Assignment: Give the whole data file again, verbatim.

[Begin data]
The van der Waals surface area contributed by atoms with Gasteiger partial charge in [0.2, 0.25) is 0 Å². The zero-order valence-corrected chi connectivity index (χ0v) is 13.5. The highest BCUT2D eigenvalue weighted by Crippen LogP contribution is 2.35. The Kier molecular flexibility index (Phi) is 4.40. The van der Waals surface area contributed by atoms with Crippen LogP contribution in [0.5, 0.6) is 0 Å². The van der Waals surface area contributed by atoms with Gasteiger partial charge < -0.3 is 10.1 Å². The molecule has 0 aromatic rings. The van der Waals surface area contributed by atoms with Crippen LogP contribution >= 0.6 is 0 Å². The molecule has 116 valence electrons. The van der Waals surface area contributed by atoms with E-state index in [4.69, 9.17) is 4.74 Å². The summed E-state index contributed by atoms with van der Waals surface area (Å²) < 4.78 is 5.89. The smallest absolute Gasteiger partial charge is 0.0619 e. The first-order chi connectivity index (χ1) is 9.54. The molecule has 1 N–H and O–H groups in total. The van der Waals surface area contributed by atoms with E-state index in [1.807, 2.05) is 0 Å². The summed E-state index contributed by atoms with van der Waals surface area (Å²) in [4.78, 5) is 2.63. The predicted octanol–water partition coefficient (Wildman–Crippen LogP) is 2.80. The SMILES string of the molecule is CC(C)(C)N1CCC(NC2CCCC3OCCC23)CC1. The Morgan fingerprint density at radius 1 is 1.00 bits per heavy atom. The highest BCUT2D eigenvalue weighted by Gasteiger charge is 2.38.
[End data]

The van der Waals surface area contributed by atoms with Gasteiger partial charge in [0.2, 0.25) is 0 Å². The zero-order valence-corrected chi connectivity index (χ0v) is 13.5. The highest BCUT2D eigenvalue weighted by Crippen LogP contribution is 2.35. The Kier molecular flexibility index (Phi) is 4.40. The van der Waals surface area contributed by atoms with Crippen LogP contribution in [0.5, 0.6) is 0 Å². The van der Waals surface area contributed by atoms with Gasteiger partial charge < -0.3 is 10.1 Å². The molecule has 0 aromatic rings. The van der Waals surface area contributed by atoms with Crippen LogP contribution >= 0.6 is 0 Å². The molecule has 116 valence electrons. The van der Waals surface area contributed by atoms with E-state index in [4.69, 9.17) is 4.74 Å². The summed E-state index contributed by atoms with van der Waals surface area (Å²) < 4.78 is 5.89. The smallest absolute Gasteiger partial charge is 0.0619 e. The first-order chi connectivity index (χ1) is 9.54. The molecule has 1 N–H and O–H groups in total. The van der Waals surface area contributed by atoms with E-state index in [1.807, 2.05) is 0 Å². The summed E-state index contributed by atoms with van der Waals surface area (Å²) in [4.78, 5) is 2.63. The predicted octanol–water partition coefficient (Wildman–Crippen LogP) is 2.80. The SMILES string of the molecule is CC(C)(C)N1CCC(NC2CCCC3OCCC23)CC1. The Morgan fingerprint density at radius 1 is 1.00 bits per heavy atom. The highest BCUT2D eigenvalue weighted by Gasteiger charge is 2.38.